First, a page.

There had to be an apocalyptic one, of course, and this had everything – fire, floods, pestilence and damnation but not a nun in sight (you have to be a Shorelinker to get that!) Bob’s Your Uncle apparently actually was someone’s uncle though not yet a corpse. Some of us reflected on the wildlife, a sympathetic one of a scavenging fox, an affectionate take on a marauding cat, and a play on the similarity of the words corpse and crops all added to the mix. A witty poem mused on the Frankenstein story and we were treated to some more mysterious magic in another chapter of the moose saga.

But there was some serious stuff as well. A splendid poem on the famous WW1 Christmas truce, and an extremely moving one in memoriam of the writer’s dad.  I thought one poem, was so relevant it seemed a pity not to share it on our web site so I have added it to the bottom of this blog, with thanks to Kate.

Once again, well done everyone. It will be lovely when we can all meet again, but I feel close to you all when I read your pieces. Next week’s theme (and they are always optional, of course) is Once I was 7 years old…It was to have been our Westfield week and the 500 word challenge, and I think we should try to stick to at least the 500 word challenge.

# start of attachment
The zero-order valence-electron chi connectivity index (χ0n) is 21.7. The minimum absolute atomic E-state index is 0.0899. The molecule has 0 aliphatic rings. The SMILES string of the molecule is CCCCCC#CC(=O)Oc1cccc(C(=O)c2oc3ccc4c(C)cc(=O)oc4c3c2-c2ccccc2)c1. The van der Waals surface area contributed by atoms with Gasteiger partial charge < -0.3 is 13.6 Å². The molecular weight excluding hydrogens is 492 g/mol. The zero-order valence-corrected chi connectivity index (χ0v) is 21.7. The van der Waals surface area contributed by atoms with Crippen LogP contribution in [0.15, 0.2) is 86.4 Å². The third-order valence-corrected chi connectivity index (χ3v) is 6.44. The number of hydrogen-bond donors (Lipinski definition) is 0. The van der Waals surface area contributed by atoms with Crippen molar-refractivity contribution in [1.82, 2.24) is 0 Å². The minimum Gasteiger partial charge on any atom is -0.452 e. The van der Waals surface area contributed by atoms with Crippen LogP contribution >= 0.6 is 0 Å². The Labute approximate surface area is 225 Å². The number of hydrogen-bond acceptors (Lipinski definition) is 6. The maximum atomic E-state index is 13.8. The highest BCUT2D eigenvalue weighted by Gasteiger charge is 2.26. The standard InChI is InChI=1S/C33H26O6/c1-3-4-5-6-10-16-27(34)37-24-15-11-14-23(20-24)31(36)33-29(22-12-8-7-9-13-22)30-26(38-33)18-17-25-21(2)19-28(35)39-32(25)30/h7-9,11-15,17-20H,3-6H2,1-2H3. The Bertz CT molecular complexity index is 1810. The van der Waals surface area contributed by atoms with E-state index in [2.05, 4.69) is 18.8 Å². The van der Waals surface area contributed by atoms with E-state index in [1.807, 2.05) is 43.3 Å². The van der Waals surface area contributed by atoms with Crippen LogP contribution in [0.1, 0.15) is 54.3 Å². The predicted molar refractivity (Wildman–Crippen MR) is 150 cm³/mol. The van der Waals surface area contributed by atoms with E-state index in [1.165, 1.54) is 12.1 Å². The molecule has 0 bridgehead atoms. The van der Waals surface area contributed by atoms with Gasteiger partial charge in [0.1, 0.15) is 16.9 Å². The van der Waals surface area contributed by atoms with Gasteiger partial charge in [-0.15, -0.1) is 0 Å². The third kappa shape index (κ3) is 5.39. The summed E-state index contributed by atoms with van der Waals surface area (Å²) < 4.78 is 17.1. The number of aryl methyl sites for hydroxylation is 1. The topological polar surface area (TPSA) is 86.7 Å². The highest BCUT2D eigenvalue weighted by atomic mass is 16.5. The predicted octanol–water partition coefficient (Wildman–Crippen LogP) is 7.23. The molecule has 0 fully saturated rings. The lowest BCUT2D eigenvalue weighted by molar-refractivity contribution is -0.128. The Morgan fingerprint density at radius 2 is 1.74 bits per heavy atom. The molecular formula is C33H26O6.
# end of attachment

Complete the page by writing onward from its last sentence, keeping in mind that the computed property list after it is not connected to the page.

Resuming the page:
So- keep them coming! My love to you all. Sally

Kate’s poem below:

Britain’s fast becoming a nation

Of social distancing and isolation.

It goes against our natural grain

And puts us under quite a strain.

 

No cosy chats over cups of tea –

Cafes are closed and so are we –

Compelled to stay at home, we must

Be dutiful and place our trust

 

In health advisors, government chaps